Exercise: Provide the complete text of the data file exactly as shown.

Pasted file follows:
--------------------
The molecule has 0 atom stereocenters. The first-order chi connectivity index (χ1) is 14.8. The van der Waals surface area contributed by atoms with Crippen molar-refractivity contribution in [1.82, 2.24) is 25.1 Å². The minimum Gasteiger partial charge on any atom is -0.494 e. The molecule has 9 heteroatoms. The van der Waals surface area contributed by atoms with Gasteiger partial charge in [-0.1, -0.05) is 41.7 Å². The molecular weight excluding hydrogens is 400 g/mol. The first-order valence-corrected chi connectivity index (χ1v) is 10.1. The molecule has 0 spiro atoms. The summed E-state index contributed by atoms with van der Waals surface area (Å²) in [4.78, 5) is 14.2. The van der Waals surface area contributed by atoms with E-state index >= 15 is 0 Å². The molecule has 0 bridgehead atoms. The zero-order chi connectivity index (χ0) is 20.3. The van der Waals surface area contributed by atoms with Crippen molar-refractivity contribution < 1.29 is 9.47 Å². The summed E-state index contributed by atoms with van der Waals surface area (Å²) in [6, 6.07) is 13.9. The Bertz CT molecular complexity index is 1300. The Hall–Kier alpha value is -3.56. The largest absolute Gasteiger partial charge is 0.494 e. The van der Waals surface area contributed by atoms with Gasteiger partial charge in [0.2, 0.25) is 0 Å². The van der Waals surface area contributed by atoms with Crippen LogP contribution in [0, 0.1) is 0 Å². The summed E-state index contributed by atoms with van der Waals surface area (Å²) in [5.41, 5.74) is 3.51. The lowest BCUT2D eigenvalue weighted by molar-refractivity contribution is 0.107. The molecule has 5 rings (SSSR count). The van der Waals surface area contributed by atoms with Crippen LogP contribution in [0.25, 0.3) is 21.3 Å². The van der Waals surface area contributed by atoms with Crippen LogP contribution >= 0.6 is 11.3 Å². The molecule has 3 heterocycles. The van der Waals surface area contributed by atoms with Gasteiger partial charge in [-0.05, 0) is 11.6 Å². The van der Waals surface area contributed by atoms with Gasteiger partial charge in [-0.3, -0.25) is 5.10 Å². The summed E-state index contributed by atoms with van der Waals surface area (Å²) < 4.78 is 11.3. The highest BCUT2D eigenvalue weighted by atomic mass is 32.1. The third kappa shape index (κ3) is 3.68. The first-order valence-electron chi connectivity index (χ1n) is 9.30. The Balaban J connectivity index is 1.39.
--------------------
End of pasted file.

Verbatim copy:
The molecule has 0 atom stereocenters. The first-order chi connectivity index (χ1) is 14.8. The van der Waals surface area contributed by atoms with Crippen molar-refractivity contribution in [1.82, 2.24) is 25.1 Å². The minimum Gasteiger partial charge on any atom is -0.494 e. The molecule has 9 heteroatoms. The van der Waals surface area contributed by atoms with Gasteiger partial charge in [-0.1, -0.05) is 41.7 Å². The molecular weight excluding hydrogens is 400 g/mol. The first-order valence-corrected chi connectivity index (χ1v) is 10.1. The molecule has 0 spiro atoms. The summed E-state index contributed by atoms with van der Waals surface area (Å²) in [4.78, 5) is 14.2. The van der Waals surface area contributed by atoms with E-state index >= 15 is 0 Å². The molecule has 0 bridgehead atoms. The zero-order chi connectivity index (χ0) is 20.3. The van der Waals surface area contributed by atoms with Crippen molar-refractivity contribution < 1.29 is 9.47 Å². The summed E-state index contributed by atoms with van der Waals surface area (Å²) in [6, 6.07) is 13.9. The Bertz CT molecular complexity index is 1300. The Hall–Kier alpha value is -3.56. The largest absolute Gasteiger partial charge is 0.494 e. The van der Waals surface area contributed by atoms with Gasteiger partial charge in [0.2, 0.25) is 0 Å². The van der Waals surface area contributed by atoms with Crippen LogP contribution in [0, 0.1) is 0 Å². The summed E-state index contributed by atoms with van der Waals surface area (Å²) in [5.41, 5.74) is 3.51. The lowest BCUT2D eigenvalue weighted by molar-refractivity contribution is 0.107. The molecule has 5 rings (SSSR count). The van der Waals surface area contributed by atoms with Crippen LogP contribution in [0.25, 0.3) is 21.3 Å². The van der Waals surface area contributed by atoms with Crippen LogP contribution >= 0.6 is 11.3 Å². The molecule has 3 heterocycles. The van der Waals surface area contributed by atoms with Gasteiger partial charge in [-0.05, 0) is 11.6 Å². The van der Waals surface area contributed by atoms with Gasteiger partial charge in [-0.3, -0.25) is 5.10 Å². The summed E-state index contributed by atoms with van der Waals surface area (Å²) < 4.78 is 11.3. The highest BCUT2D eigenvalue weighted by atomic mass is 32.1. The third kappa shape index (κ3) is 3.68. The first-order valence-electron chi connectivity index (χ1n) is 9.30. The Balaban J connectivity index is 1.39.